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The Curious Case of the Missing Sunspots
May 20, 2009 4:48 AM   Subscribe

Solar activity normally follows an 11-year cycle. The new cycle was originally predicted to start in early 2008, but despite a few sunspots appearing last year, the Sun still features a remarkable lack of activity - the deepest minimum since 1913. However, NASA's STEREO mission has seen indications that activity is increasing again, in the form of a coronal mass ejection (video [.mov, 3.3 Mb]), with an accompanying radio burst.

[Previously]
posted by Electric Dragon (16 comments total) 7 users marked this as a favorite

 
remarkable lack of activity

After 4 billion years of doing the same thing, it's easy to lose one's passion. Married couples will know what I mean - amirite?

But seriously, the Sun needs to reconnect with its roots. Remind itself what excited it about nuclear fusion in the first place.
posted by Joe Beese at 5:30 AM on May 20, 2009 [5 favorites]


despite a few sunspots appearing last year, the Sun still features a remarkable lack of activity - the deepest minimum since 1913.

AAAAAAAHHH...WE'RE ALL GONNA LIVE!!!!
posted by DU at 5:38 AM on May 20, 2009 [3 favorites]


I can't imagine accurate data even goes back much further than 1913.
posted by smackfu at 5:48 AM on May 20, 2009


Well, there goes your centimeter-level accuracy with your kinematic GPS surveys. Game Over!
posted by NoMich at 5:50 AM on May 20, 2009


I can't imagine accurate data even goes back much further than 1913.

How about 1600?
posted by odinsdream at 5:55 AM on May 20, 2009 [1 favorite]


*Buddy Cole voice*

Mmm, coronal mass ejection?

Sounds sexy!

*Sips on martini, ashes cigarette*
posted by chillmost at 5:57 AM on May 20, 2009 [4 favorites]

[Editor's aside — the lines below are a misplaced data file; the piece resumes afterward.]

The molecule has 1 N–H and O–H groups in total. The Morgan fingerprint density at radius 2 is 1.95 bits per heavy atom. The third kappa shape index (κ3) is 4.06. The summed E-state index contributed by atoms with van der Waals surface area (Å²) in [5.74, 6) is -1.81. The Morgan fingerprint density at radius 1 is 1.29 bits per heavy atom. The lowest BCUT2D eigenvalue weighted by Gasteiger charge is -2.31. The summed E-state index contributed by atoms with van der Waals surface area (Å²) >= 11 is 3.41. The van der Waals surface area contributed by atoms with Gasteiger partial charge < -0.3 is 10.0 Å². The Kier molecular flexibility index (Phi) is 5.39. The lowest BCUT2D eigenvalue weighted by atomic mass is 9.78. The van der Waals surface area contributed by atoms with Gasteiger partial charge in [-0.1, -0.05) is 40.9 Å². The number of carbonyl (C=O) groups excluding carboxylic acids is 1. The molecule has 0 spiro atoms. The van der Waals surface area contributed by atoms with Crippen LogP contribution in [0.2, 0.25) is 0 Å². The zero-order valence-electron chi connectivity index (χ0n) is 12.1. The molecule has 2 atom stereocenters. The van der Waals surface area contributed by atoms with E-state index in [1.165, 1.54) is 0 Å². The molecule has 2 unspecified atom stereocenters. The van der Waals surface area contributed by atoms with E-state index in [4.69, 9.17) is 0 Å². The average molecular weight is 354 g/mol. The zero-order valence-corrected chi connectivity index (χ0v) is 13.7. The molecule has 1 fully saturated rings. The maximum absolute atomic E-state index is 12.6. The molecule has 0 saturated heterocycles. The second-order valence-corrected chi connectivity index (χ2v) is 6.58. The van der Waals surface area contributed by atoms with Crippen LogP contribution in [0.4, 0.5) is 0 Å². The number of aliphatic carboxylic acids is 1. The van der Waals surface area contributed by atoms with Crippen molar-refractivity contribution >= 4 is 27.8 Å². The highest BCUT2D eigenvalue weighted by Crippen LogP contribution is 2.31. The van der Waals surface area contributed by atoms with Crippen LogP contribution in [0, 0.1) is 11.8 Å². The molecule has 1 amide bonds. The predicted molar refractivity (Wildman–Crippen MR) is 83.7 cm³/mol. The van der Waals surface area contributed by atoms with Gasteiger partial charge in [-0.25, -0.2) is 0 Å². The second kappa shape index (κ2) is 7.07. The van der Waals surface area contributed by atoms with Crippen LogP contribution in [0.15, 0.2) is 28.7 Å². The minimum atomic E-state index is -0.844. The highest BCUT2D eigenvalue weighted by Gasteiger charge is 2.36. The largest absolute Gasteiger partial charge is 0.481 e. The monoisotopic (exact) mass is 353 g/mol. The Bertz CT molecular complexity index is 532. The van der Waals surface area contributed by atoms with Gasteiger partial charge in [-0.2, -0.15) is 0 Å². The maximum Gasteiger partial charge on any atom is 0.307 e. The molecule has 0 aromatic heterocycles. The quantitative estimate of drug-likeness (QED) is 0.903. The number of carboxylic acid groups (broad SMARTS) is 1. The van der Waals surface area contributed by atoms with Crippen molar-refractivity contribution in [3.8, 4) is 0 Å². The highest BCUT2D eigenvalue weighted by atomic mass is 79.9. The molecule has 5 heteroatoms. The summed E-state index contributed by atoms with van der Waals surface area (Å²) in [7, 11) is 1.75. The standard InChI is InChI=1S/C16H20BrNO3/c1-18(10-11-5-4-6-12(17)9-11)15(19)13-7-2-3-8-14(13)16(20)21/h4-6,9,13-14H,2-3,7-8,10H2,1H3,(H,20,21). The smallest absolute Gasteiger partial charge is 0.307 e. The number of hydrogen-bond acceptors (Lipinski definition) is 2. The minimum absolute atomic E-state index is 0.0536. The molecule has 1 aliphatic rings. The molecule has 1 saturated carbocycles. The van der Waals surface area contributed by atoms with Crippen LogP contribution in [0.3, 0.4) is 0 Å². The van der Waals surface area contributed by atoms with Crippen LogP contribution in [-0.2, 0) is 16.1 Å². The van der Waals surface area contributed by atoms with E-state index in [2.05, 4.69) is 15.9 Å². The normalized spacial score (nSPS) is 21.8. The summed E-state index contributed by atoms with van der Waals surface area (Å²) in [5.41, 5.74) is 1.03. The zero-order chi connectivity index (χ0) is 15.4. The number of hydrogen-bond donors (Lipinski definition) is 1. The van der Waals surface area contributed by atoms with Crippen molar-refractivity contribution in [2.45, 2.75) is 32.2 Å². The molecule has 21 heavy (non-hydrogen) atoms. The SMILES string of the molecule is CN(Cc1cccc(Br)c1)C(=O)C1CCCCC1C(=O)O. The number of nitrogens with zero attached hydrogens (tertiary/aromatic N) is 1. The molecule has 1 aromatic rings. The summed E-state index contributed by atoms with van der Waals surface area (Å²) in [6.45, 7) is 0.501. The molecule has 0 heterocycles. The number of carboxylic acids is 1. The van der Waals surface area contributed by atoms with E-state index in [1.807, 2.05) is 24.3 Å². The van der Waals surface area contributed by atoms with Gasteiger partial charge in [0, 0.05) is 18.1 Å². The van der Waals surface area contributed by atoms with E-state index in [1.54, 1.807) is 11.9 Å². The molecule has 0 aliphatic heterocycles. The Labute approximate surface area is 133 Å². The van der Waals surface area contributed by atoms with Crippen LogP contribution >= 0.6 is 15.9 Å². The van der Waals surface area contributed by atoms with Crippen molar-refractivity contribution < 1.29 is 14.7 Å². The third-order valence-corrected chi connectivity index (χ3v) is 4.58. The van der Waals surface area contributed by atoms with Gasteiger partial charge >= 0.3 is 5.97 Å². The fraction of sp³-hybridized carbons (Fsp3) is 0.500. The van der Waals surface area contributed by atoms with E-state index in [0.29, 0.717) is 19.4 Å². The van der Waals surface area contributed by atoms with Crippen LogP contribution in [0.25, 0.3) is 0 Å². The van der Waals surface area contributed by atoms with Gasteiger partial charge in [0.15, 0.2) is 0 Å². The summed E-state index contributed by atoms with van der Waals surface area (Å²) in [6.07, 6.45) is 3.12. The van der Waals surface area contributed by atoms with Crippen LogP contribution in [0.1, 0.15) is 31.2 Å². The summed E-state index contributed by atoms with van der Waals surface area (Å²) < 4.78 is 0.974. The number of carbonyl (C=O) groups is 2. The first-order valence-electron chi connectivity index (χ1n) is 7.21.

Some friends of mine work on this stuff wrt: cell phone interference. At least someone is happy about interference.
posted by Lemurrhea at 6:03 AM on May 20, 2009


Coronal spewage, eh? Shit's gonna get all wambly-wombly.
posted by PuppyCat at 6:10 AM on May 20, 2009


In other news, now would be the time for ham radio DX'ing.
posted by dunkadunc at 7:11 AM on May 20, 2009


I blame global warming.

Wait…
posted by oaf at 7:38 AM on May 20, 2009 [1 favorite]


My theory: it's been saving up for a major ejection. Prepare to be licked by nuclear fire. Ra!
posted by roue at 8:02 AM on May 20, 2009


awww...i was hoping for another maunder minimum to counteract the greenhouse effect so we dont have another one of these...
posted by sexyrobot at 9:51 AM on May 20, 2009


I wish it would get it's groove on. All I want to do is go to Finland and see the northern lights.
posted by Helga-woo at 1:16 PM on May 20, 2009


Damn. I'd better check my lines in Quebec.
posted by dhartung at 3:30 PM on May 20, 2009


I can't imagine accurate data even goes back much further than 1913.

In fact, via a number of proxies for solar activity, there's accurate data going back a long time. Like, many thousands of years long. Ice cores provide one such measure, but there are many others.

In fact, such ancient data have been used to establish a link between solar activity and water levels in the Nile going back to about the year 622. (Summary Article)

So, in fact, we can say pretty accurately that while this is definitely the deepest minimum since the 1913 minimum, there have been many cases when the sunspot number was low and stayed low for much longer. (Like the Maunder Minimum sexyrobot mentioned.)

If anybody is really interested, there's lots of data and graphics here.
posted by dseaton at 5:34 PM on May 20, 2009


funny thing is, i saw this pic of the shuttle passing in front of the sun the other day and thought 'wow, there really aren't any spots at all on that thing' and remembered hearing that this cycle was late almost a year ago. so i decided to check out that new wolfram alpha thing to see what i could find out about sunspots...seemed like just the thing...i gave me a really nice dictionary definiton of 'sunspot' no matter what keywords i added...thank god for google. yeah, the sun is a big weird ball of h-bombs. hope it doesn't asplode.
posted by sexyrobot at 11:15 PM on May 20, 2009


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